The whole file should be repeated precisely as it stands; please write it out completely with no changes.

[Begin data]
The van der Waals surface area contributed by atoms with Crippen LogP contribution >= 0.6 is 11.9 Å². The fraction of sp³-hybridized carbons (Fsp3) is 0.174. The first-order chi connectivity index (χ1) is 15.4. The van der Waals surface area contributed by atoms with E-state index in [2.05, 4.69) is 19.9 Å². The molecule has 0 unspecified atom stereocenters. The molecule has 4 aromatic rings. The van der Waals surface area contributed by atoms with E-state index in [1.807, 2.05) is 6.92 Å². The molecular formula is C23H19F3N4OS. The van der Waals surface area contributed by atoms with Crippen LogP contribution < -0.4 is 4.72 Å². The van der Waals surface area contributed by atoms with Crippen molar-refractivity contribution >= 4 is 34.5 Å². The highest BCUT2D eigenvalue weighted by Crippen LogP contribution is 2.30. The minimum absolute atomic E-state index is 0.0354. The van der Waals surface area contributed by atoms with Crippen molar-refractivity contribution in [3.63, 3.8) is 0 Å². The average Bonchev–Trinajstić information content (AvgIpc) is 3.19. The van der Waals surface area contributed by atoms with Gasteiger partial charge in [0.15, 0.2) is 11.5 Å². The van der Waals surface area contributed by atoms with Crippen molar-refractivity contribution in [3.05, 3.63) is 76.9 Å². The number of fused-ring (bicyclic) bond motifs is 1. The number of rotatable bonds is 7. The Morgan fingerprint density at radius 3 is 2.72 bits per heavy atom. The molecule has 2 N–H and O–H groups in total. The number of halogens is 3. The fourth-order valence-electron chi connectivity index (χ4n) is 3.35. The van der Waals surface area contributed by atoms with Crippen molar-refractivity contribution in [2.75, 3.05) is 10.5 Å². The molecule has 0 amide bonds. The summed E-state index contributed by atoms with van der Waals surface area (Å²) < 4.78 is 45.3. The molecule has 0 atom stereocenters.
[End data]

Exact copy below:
The van der Waals surface area contributed by atoms with Crippen LogP contribution >= 0.6 is 11.9 Å². The fraction of sp³-hybridized carbons (Fsp3) is 0.174. The first-order chi connectivity index (χ1) is 15.4. The van der Waals surface area contributed by atoms with E-state index in [2.05, 4.69) is 19.9 Å². The molecule has 0 unspecified atom stereocenters. The molecule has 4 aromatic rings. The van der Waals surface area contributed by atoms with E-state index in [1.807, 2.05) is 6.92 Å². The molecular formula is C23H19F3N4OS. The van der Waals surface area contributed by atoms with Crippen LogP contribution < -0.4 is 4.72 Å². The van der Waals surface area contributed by atoms with Crippen molar-refractivity contribution >= 4 is 34.5 Å². The highest BCUT2D eigenvalue weighted by Crippen LogP contribution is 2.30. The minimum absolute atomic E-state index is 0.0354. The van der Waals surface area contributed by atoms with Crippen molar-refractivity contribution in [3.63, 3.8) is 0 Å². The average Bonchev–Trinajstić information content (AvgIpc) is 3.19. The van der Waals surface area contributed by atoms with Gasteiger partial charge in [0.15, 0.2) is 11.5 Å². The van der Waals surface area contributed by atoms with Crippen molar-refractivity contribution in [3.05, 3.63) is 76.9 Å². The number of fused-ring (bicyclic) bond motifs is 1. The number of rotatable bonds is 7. The Morgan fingerprint density at radius 3 is 2.72 bits per heavy atom. The molecule has 2 N–H and O–H groups in total. The number of halogens is 3. The fourth-order valence-electron chi connectivity index (χ4n) is 3.35. The van der Waals surface area contributed by atoms with Crippen molar-refractivity contribution in [2.75, 3.05) is 10.5 Å². The molecule has 0 amide bonds. The summed E-state index contributed by atoms with van der Waals surface area (Å²) < 4.78 is 45.3. The molecule has 0 atom stereocenters.